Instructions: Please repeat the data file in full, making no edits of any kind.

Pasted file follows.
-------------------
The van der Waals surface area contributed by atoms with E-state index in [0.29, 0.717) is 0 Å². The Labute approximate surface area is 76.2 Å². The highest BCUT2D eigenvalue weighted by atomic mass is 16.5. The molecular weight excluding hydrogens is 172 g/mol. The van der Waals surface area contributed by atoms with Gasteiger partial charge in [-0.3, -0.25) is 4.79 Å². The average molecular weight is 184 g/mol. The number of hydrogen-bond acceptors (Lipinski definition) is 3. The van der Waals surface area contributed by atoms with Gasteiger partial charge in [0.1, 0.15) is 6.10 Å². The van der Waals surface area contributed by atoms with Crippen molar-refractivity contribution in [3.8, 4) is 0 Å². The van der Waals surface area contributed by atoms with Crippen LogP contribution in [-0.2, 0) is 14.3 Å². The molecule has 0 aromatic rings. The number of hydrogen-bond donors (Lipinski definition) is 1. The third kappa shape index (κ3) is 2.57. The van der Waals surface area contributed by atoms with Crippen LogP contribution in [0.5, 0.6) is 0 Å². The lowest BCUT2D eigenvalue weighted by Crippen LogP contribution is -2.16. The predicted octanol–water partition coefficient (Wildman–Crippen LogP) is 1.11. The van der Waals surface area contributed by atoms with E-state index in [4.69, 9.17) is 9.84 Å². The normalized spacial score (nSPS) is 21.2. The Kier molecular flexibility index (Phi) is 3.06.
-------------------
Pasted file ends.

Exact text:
The van der Waals surface area contributed by atoms with E-state index in [0.29, 0.717) is 0 Å². The Labute approximate surface area is 76.2 Å². The highest BCUT2D eigenvalue weighted by atomic mass is 16.5. The molecular weight excluding hydrogens is 172 g/mol. The van der Waals surface area contributed by atoms with Gasteiger partial charge in [-0.3, -0.25) is 4.79 Å². The average molecular weight is 184 g/mol. The number of hydrogen-bond acceptors (Lipinski definition) is 3. The van der Waals surface area contributed by atoms with Gasteiger partial charge in [0.1, 0.15) is 6.10 Å². The van der Waals surface area contributed by atoms with Crippen molar-refractivity contribution in [3.8, 4) is 0 Å². The van der Waals surface area contributed by atoms with Crippen LogP contribution in [-0.2, 0) is 14.3 Å². The molecule has 0 aromatic rings. The number of hydrogen-bond donors (Lipinski definition) is 1. The third kappa shape index (κ3) is 2.57. The van der Waals surface area contributed by atoms with Crippen LogP contribution in [0.5, 0.6) is 0 Å². The lowest BCUT2D eigenvalue weighted by Crippen LogP contribution is -2.16. The predicted octanol–water partition coefficient (Wildman–Crippen LogP) is 1.11. The van der Waals surface area contributed by atoms with E-state index in [4.69, 9.17) is 9.84 Å². The normalized spacial score (nSPS) is 21.2. The Kier molecular flexibility index (Phi) is 3.06.